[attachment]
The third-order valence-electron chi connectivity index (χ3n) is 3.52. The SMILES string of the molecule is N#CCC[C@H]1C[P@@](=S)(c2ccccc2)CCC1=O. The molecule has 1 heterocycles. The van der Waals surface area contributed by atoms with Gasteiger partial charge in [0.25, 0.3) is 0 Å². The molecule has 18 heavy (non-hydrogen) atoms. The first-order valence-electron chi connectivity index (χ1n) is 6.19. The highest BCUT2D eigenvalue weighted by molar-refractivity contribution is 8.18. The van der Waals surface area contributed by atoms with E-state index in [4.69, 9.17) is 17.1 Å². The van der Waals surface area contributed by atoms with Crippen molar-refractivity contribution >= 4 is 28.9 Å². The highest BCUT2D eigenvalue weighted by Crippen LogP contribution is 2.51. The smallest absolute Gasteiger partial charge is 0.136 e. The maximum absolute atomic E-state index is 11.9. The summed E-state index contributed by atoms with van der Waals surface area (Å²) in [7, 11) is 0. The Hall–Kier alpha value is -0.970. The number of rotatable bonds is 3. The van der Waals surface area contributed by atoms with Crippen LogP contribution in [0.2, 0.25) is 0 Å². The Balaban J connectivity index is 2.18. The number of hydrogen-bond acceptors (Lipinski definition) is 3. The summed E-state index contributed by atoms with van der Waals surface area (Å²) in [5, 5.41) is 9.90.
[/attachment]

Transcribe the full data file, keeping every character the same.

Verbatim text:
The third-order valence-electron chi connectivity index (χ3n) is 3.52. The SMILES string of the molecule is N#CCC[C@H]1C[P@@](=S)(c2ccccc2)CCC1=O. The molecule has 1 heterocycles. The van der Waals surface area contributed by atoms with Gasteiger partial charge in [0.25, 0.3) is 0 Å². The molecule has 18 heavy (non-hydrogen) atoms. The first-order valence-electron chi connectivity index (χ1n) is 6.19. The highest BCUT2D eigenvalue weighted by molar-refractivity contribution is 8.18. The van der Waals surface area contributed by atoms with E-state index in [4.69, 9.17) is 17.1 Å². The van der Waals surface area contributed by atoms with Crippen molar-refractivity contribution >= 4 is 28.9 Å². The highest BCUT2D eigenvalue weighted by Crippen LogP contribution is 2.51. The smallest absolute Gasteiger partial charge is 0.136 e. The maximum absolute atomic E-state index is 11.9. The summed E-state index contributed by atoms with van der Waals surface area (Å²) in [7, 11) is 0. The Hall–Kier alpha value is -0.970. The number of rotatable bonds is 3. The van der Waals surface area contributed by atoms with Crippen LogP contribution in [0.2, 0.25) is 0 Å². The Balaban J connectivity index is 2.18. The number of hydrogen-bond acceptors (Lipinski definition) is 3. The summed E-state index contributed by atoms with van der Waals surface area (Å²) in [5, 5.41) is 9.90.